There is a lot of meaning packed into the word all in All Saints. Let’s explore the day through this simple word.

All includes some most beloved to us. All Saints calls to mind specific individuals: particular beloved faces, names and memories. On All Saints, your congregation might name in worship your loved ones who have died in the past year, alternating the names with a bell or a sung prayer of thanksgiving. Some congregations set aside places for photos of loved ones among candles and images of other saints. We may be all too aware of the particular names we are now carrying with us toward All Saints this year—names of those who have died in the past months.

All includes those beloved by others. All Saints creates a space that embraces with honor the multitudes of individuals among the beloved dead. We see their faces, say their names, and recognize in the worshipers around us others who carry their own memories and litanies of saints. All Saints sets out a place for all of them—an assembly the book of Revelation describes as “a number no one could count” with saints “from every nation, from all tribes and peoples and languages” (7:9). All Saints brings into focus our own beloved dead while also stretching our imagination toward the whole company of saints, more diverse and populous than we can fully comprehend.

All are saved by grace. The festival originally honored those who were considered especially holy: heroic figures from the Scriptures and martyrs who had given their lives nonviolently in witness to the faith. However, it is an especially Lutheran accent for the feast to honor not only those who lived exemplary lives, but all who have been baptized into Christ’s death. For Lutherans, All Saints resonates with the conviction that in Christ every saint is a sinner and every sinner a saint, simul justus et peccator. Lutherans especially remember on this feast that it is God’s grace, apart from our works, that makes us saints. We find lasting rest only in the mercy of God.


For Lutherans, All Saints resonates with the conviction that in Christ every saint is a sinner and every sinner a saint, simul justus et peccator. Lutherans especially remember on this feast that it is God’s grace, apart from our works, that makes us saints. We find lasting rest only in the mercy of God.


We share a mortal, earthy nature with all humans and all living creatures on the planet. Death is an inevitable part of life for all of us. It is part of our citizenship as earth creatures. In the Bible’s wisdom literature, the word all is like a bell ringing to remind us of the lesson of Ash Wednesday: The fate of humans and the fate of animals is the same; as one dies, so dies the other. They all have the same breath …. All go to one place; all are from the dust, and all turn to dust again (Ecclesiastes 3:19-20). John’s Gospel uses seed imagery: Unless a grain of wheat falls into the earth and dies, it remains just a single grain; but if it dies, it bears much fruit (12:24). All Saints proclaims a mystery. We remain in communion with those who have returned to the earth ahead of us.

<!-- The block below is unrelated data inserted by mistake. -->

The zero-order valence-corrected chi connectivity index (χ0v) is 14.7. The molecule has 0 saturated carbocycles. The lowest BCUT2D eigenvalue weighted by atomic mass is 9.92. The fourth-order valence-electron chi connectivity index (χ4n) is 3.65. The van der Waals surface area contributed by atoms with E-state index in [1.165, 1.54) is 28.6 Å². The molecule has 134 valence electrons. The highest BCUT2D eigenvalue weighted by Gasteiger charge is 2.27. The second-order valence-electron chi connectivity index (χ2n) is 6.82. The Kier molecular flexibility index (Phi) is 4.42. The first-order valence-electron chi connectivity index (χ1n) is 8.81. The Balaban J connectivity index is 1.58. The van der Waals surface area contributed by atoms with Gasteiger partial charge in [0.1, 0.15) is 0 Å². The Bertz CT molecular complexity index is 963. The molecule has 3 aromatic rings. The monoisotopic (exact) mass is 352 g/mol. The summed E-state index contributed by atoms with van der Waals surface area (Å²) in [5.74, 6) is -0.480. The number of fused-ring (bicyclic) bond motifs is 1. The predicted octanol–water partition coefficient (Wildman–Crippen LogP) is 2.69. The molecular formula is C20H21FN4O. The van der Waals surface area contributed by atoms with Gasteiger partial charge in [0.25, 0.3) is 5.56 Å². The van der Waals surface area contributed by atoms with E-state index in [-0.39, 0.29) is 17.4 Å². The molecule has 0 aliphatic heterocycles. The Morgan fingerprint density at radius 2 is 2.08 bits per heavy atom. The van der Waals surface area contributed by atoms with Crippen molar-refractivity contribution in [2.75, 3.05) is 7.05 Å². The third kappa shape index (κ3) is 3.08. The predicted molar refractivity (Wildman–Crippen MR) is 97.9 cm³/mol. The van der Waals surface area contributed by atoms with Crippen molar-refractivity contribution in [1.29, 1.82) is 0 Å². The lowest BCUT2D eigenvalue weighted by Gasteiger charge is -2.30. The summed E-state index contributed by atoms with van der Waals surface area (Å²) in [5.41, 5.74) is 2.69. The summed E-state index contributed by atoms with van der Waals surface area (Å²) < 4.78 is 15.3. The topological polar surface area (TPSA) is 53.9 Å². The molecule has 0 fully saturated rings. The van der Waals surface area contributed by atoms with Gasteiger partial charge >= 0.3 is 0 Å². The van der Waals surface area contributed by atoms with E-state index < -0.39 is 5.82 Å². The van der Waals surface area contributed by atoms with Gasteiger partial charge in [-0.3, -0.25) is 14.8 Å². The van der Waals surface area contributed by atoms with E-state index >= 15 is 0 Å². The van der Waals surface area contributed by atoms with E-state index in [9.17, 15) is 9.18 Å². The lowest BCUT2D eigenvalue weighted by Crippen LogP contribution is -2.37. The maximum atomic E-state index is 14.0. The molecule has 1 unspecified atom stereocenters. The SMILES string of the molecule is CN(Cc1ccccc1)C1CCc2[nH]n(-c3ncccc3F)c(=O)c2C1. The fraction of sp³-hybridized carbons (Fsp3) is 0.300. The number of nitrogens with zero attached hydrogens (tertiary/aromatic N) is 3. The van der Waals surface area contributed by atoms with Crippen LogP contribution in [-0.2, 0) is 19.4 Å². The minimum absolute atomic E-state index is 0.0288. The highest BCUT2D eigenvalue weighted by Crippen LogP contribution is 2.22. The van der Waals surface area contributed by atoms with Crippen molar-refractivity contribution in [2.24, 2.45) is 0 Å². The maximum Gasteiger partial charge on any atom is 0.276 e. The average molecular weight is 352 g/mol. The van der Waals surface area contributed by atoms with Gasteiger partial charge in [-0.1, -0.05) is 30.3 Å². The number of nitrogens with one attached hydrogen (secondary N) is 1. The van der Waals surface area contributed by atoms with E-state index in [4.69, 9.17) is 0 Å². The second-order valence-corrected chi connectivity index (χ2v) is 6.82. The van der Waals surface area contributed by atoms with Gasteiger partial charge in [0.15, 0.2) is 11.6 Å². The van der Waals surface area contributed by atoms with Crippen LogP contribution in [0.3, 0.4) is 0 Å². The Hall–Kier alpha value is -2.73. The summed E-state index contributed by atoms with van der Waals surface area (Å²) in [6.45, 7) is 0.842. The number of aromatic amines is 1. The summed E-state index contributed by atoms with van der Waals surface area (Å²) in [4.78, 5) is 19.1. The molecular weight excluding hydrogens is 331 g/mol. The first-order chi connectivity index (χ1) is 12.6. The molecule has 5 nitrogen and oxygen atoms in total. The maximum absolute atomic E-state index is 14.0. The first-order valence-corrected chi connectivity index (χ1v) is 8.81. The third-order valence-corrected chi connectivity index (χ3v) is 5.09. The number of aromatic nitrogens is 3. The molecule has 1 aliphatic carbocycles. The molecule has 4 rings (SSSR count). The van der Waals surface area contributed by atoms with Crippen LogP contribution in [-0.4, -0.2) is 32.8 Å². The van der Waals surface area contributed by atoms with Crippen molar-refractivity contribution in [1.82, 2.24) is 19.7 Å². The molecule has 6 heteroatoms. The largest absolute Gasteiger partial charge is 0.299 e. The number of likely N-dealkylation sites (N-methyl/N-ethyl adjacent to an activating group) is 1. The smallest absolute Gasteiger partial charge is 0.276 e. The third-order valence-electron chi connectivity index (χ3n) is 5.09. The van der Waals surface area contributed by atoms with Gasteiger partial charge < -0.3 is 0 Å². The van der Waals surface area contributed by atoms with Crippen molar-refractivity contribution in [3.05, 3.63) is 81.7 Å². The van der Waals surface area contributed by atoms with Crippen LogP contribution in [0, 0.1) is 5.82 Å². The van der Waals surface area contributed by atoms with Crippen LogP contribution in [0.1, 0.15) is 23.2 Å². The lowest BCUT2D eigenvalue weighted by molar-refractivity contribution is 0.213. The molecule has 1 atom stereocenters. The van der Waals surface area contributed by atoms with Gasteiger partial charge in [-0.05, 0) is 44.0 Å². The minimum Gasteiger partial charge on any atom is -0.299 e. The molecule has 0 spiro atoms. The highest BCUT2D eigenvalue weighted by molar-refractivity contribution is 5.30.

We wait with all creation. All Saints is commemorated when much of the North American landscape appears to be dying down. Days are shorter, tree branches are becoming bare, the air is colder and fields have been stripped of their harvest. November begins a cycle of readings extending through Advent in which the themes of death and danger are in dialogue with our deepest hopes. As the sun sinks lower in the sky each day, our Scripture texts help us seek answers to a searing question: “How can we live in hope and integrity when it looks like the end of the world?” All Saints begins a season in which we contemplate the hopes and fears of all creation, watching and waiting for signs of a new day dawning for all of us.

The themes of All Saints extend into all of Christian life. We call to mind every Sunday the great company of saints as we join their unending hymn around the communion table. We bear witness to new saints being born from the baptismal waters. Perhaps we visit a cemetery on the anniversary of a death or on other church festivals. Many congregations include every week a final petition in the intercessions giving thanks for the lives of saints who died during the week in this or a past year. Some Christians are rediscovering natural burial as a way to honor our return to the earth in hope alongside all living creatures. And every time we see the sign of the cross or trace it on our bodies, we remember the one whose death and resurrection has formed this company of all the saints, hallowing all our lives and deaths.

All Saints reimagines the world—all of it. Even in death, God is making all things new.

Benjamin M. Stewart
Benjamin M. Stewart is the Gordon A. Braatz Associate Professor of Worship and director of advanced studies at the Lutheran School of Theology at Chicago.

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